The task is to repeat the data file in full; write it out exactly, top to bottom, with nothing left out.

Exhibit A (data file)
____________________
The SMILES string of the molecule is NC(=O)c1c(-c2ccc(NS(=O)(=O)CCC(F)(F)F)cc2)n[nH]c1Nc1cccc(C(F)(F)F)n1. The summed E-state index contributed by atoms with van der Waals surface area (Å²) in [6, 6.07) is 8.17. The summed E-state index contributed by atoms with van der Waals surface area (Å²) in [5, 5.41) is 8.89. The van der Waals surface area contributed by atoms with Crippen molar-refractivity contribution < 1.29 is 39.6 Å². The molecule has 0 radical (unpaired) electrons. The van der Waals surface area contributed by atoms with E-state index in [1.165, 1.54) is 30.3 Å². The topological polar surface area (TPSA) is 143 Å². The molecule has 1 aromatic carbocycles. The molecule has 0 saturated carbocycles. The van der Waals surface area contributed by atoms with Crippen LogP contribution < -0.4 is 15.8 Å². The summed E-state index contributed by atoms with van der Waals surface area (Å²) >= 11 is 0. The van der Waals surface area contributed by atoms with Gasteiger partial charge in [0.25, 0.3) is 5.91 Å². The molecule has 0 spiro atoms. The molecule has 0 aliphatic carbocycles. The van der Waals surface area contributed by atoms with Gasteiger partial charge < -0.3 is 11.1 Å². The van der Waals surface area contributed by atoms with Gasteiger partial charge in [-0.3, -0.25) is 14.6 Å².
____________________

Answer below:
The SMILES string of the molecule is NC(=O)c1c(-c2ccc(NS(=O)(=O)CCC(F)(F)F)cc2)n[nH]c1Nc1cccc(C(F)(F)F)n1. The summed E-state index contributed by atoms with van der Waals surface area (Å²) in [6, 6.07) is 8.17. The summed E-state index contributed by atoms with van der Waals surface area (Å²) in [5, 5.41) is 8.89. The van der Waals surface area contributed by atoms with Crippen molar-refractivity contribution < 1.29 is 39.6 Å². The molecule has 0 radical (unpaired) electrons. The van der Waals surface area contributed by atoms with E-state index in [1.165, 1.54) is 30.3 Å². The topological polar surface area (TPSA) is 143 Å². The molecule has 1 aromatic carbocycles. The molecule has 0 saturated carbocycles. The van der Waals surface area contributed by atoms with Crippen LogP contribution < -0.4 is 15.8 Å². The summed E-state index contributed by atoms with van der Waals surface area (Å²) >= 11 is 0. The van der Waals surface area contributed by atoms with Gasteiger partial charge in [0.25, 0.3) is 5.91 Å². The molecule has 0 spiro atoms. The molecule has 0 aliphatic carbocycles. The van der Waals surface area contributed by atoms with Gasteiger partial charge < -0.3 is 11.1 Å². The van der Waals surface area contributed by atoms with Gasteiger partial charge in [-0.3, -0.25) is 14.6 Å².